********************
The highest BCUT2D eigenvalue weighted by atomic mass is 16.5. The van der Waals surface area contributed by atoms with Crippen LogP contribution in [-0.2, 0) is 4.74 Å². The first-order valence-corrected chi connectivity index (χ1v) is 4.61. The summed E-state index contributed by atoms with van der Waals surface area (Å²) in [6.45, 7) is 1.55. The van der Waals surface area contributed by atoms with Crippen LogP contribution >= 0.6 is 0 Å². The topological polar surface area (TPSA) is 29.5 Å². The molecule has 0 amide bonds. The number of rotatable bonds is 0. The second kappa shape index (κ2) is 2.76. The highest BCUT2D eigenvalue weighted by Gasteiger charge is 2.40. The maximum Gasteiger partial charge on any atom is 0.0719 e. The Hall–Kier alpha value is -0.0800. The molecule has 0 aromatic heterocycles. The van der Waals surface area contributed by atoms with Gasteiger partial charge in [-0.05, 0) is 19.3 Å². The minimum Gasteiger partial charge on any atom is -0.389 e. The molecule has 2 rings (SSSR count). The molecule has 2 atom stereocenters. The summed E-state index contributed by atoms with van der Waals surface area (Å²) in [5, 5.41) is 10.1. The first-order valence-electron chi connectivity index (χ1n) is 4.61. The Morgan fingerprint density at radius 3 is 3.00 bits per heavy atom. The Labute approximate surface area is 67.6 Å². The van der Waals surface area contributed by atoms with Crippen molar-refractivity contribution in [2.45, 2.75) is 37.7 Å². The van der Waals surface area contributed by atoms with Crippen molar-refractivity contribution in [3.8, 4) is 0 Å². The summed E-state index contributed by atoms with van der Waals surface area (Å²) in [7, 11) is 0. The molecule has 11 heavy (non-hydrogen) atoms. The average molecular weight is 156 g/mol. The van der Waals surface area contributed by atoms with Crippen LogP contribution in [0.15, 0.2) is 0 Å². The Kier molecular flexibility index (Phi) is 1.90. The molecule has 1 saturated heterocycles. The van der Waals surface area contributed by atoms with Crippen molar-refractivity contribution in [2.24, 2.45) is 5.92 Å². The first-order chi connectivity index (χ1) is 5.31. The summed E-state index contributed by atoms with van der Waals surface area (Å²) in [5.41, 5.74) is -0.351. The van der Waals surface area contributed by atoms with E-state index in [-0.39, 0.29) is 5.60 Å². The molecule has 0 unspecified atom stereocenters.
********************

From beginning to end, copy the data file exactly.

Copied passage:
The highest BCUT2D eigenvalue weighted by atomic mass is 16.5. The van der Waals surface area contributed by atoms with Crippen LogP contribution in [-0.2, 0) is 4.74 Å². The first-order valence-corrected chi connectivity index (χ1v) is 4.61. The summed E-state index contributed by atoms with van der Waals surface area (Å²) in [6.45, 7) is 1.55. The van der Waals surface area contributed by atoms with Crippen LogP contribution >= 0.6 is 0 Å². The topological polar surface area (TPSA) is 29.5 Å². The molecule has 0 amide bonds. The number of rotatable bonds is 0. The second kappa shape index (κ2) is 2.76. The highest BCUT2D eigenvalue weighted by Gasteiger charge is 2.40. The maximum Gasteiger partial charge on any atom is 0.0719 e. The Hall–Kier alpha value is -0.0800. The molecule has 0 aromatic heterocycles. The van der Waals surface area contributed by atoms with Gasteiger partial charge in [-0.05, 0) is 19.3 Å². The minimum Gasteiger partial charge on any atom is -0.389 e. The molecule has 2 rings (SSSR count). The molecule has 2 atom stereocenters. The summed E-state index contributed by atoms with van der Waals surface area (Å²) in [5, 5.41) is 10.1. The first-order valence-electron chi connectivity index (χ1n) is 4.61. The Morgan fingerprint density at radius 3 is 3.00 bits per heavy atom. The Labute approximate surface area is 67.6 Å². The van der Waals surface area contributed by atoms with Crippen molar-refractivity contribution in [2.45, 2.75) is 37.7 Å². The van der Waals surface area contributed by atoms with Crippen molar-refractivity contribution in [3.8, 4) is 0 Å². The summed E-state index contributed by atoms with van der Waals surface area (Å²) in [7, 11) is 0. The molecule has 11 heavy (non-hydrogen) atoms. The average molecular weight is 156 g/mol. The van der Waals surface area contributed by atoms with Crippen LogP contribution in [0.15, 0.2) is 0 Å². The Kier molecular flexibility index (Phi) is 1.90. The molecule has 1 saturated heterocycles. The van der Waals surface area contributed by atoms with Crippen molar-refractivity contribution in [2.24, 2.45) is 5.92 Å². The first-order chi connectivity index (χ1) is 5.31. The summed E-state index contributed by atoms with van der Waals surface area (Å²) in [5.41, 5.74) is -0.351. The van der Waals surface area contributed by atoms with E-state index in [-0.39, 0.29) is 5.60 Å². The molecule has 0 unspecified atom stereocenters.